duploxxx, I agree wtih you on almost all the points.

    But, AMD has a good discrete GPU background now and taken in that context, the HTPC performance is not up to the mark.

    People don't care about post processing if they can't even play their camcorder videos. With a proper dGPU (targeted towards HTPCs), they can play and also get post processing done on the same clip. Why is the ESVP feature enabled by default when it doesn't work as intended?

    When I heard about the high end Llano, I expected it to fully replace the discrete HTPC GPU. Unfortunately, that is not happening (pending some magical driver updates?)
  • kev18 - Thursday, July 07, 2011 - link

    i second the comment made.....I have an AMD based HTPC already......i was excited to hear the new integrated CPU/GPU and may be it is time to upgrade..... but after hearing the problem playing files on hard drive, I think i willl wait for this to be more mature before buying........may be i should consider buying a 6xxx GPU card so that i can get HD-DTS Reply
  • Gigantopithecus - Thursday, June 30, 2011 - link

    Thanks for the review, Ganesh. I have a quick question: though the Antec Skeleton is a far less than ideal testbed for an HTPC, do you have any numbers or subjective impressions of the noisiness of the stock HSF?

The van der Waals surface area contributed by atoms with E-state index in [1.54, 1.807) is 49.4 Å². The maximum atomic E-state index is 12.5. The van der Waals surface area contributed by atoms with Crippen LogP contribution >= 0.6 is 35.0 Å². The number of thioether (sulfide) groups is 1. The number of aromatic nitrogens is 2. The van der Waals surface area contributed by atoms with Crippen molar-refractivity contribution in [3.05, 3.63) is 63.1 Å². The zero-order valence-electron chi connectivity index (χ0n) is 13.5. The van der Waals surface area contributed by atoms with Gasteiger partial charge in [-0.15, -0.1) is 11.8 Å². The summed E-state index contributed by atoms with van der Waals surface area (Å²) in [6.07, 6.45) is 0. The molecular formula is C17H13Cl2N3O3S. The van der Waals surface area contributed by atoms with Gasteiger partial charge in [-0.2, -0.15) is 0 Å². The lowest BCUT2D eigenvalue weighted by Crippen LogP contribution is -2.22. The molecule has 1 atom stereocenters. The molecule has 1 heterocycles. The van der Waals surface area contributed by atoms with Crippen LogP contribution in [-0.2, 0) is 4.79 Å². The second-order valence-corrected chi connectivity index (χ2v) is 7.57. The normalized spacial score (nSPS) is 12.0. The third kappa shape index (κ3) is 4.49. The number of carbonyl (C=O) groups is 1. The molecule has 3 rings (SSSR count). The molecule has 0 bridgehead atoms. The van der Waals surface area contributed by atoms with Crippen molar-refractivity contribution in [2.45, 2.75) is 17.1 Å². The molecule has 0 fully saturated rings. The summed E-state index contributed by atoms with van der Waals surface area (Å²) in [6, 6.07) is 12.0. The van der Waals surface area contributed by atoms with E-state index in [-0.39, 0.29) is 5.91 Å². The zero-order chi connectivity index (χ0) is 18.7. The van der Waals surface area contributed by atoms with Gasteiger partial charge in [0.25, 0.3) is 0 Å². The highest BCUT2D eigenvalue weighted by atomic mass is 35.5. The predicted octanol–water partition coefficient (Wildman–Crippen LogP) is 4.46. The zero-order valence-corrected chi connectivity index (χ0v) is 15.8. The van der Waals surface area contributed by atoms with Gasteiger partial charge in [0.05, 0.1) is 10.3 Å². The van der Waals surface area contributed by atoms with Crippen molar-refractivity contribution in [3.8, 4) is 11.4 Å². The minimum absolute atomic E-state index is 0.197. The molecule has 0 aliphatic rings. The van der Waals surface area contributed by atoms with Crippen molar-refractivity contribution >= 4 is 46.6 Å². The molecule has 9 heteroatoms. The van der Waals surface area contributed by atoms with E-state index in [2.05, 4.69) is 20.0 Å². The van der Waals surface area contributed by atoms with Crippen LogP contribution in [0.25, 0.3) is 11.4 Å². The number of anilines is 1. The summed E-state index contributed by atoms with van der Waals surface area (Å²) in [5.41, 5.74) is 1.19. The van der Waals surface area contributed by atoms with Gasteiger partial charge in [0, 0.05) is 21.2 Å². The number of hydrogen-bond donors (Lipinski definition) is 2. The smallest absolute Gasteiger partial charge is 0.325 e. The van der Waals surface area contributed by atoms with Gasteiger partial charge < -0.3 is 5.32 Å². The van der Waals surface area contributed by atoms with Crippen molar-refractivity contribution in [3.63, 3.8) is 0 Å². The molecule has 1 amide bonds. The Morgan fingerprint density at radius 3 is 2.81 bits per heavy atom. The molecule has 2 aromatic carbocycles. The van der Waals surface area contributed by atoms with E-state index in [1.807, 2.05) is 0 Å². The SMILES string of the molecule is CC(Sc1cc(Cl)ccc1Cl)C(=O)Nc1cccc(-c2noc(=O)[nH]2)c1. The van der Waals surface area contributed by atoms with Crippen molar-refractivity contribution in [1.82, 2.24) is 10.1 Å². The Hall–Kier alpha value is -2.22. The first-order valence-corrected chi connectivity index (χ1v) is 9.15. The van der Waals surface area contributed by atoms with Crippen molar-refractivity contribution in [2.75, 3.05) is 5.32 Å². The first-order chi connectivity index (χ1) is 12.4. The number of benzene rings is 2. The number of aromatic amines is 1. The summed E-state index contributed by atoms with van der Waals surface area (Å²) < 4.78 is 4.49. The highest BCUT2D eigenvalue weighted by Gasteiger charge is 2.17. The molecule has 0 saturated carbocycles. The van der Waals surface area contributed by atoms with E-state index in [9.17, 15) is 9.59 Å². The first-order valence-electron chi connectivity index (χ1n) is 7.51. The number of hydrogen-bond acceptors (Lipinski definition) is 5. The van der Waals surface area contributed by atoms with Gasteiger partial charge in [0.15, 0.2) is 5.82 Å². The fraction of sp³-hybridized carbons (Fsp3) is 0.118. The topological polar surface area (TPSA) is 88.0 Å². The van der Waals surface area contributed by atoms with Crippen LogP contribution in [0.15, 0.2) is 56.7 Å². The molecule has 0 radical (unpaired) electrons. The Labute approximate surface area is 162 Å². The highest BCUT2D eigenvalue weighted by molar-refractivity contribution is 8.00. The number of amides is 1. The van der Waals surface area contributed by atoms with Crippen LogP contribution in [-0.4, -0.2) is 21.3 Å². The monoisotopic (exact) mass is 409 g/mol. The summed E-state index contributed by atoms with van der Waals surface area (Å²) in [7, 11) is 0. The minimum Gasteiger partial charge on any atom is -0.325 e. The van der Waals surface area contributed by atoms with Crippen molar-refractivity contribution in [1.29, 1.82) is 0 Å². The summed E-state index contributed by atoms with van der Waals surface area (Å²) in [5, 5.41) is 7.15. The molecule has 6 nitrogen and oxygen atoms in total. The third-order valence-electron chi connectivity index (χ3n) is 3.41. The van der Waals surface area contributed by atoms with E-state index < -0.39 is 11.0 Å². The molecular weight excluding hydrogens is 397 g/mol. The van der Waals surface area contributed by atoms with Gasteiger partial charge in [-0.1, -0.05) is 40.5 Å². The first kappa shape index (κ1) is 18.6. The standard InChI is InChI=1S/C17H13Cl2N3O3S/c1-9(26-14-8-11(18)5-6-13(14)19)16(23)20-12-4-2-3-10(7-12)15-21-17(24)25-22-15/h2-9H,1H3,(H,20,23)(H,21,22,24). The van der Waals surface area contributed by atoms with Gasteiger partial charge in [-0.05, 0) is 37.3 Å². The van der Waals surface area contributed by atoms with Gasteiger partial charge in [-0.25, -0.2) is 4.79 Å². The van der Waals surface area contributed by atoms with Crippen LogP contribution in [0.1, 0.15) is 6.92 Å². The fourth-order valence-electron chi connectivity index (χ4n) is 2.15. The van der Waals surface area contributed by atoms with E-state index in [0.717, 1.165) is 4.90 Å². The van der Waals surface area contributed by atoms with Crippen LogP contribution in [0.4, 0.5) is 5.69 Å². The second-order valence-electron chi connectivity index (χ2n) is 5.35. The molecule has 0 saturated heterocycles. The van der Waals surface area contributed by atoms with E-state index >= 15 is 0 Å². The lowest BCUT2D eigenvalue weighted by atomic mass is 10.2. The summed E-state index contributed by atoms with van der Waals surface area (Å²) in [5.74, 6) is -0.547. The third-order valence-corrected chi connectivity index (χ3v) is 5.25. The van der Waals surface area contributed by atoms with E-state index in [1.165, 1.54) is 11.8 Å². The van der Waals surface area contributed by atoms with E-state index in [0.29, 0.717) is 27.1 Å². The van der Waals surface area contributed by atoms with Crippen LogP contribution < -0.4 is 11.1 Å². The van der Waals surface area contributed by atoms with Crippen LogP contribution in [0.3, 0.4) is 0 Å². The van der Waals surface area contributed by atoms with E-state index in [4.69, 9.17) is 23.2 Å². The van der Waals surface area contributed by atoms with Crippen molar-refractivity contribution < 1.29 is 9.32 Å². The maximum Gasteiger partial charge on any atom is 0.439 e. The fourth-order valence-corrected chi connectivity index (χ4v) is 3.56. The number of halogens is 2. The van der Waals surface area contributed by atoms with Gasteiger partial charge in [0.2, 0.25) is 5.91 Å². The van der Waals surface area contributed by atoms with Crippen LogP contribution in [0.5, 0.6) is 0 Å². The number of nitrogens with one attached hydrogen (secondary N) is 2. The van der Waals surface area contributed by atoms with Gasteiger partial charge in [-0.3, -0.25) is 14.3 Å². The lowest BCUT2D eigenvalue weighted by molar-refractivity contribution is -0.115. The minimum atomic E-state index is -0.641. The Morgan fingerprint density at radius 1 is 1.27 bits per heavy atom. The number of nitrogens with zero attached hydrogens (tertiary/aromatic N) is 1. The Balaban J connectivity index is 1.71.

Also, from your reported power consumption numbers, your setup should run on an external power brick or picoPSU. The Antec PSU you used is a bottom-barrel model that's not even 80+, and during local HD file playback, is pulling ~10% of the PSU's rated output. That is, you're at the bottom end of the efficiency curve of a non-efficient PSU. It would be nice to see idealized or even more accurate power consumption numbers. Furthermore, I understand that you can only benchmark what you're actually sent, but as an HTPC builder, I'm having trouble thinking of a scenario when I would use the A8-3850 for HTPC duties...

    Finally, when you say "our expectations from the desktop Llano were much higher," well, what were you expecting? The issues with BRD and HD video file playback all sound like software, not hardware problems. Llano's not for sale on Newegg, so hopefully AMD will work out the kinks with its partners before or shortly after retail availability. I personally am extremely impressed by the power consumption numbers. Depending on the cost of the lower-end Llano SKUs and assuming they provide good enough computing (I can't wait for an HD 6410D APU to be tested), I'll likely cease building i3-based HTPCs.
  • ganeshts - Thursday, June 30, 2011 - link

    We were provided an ATX motherboard for review with the 100W TDP processor. Our benchmarking setup was chosen with future reviews in mind too. We had no idea is mind how the power consumption numbers would play out before choosing the PSU.

    Today is the launch date for the processor. So, this review is just an inkling of how the 6550D (which is also there in the A8-3800 with 65W TDP) will perform currently for HTPC duties. It is targeted towards DIYers who want to build a HTPC right away (and our conclusion is, wait and watch for a few driver releases).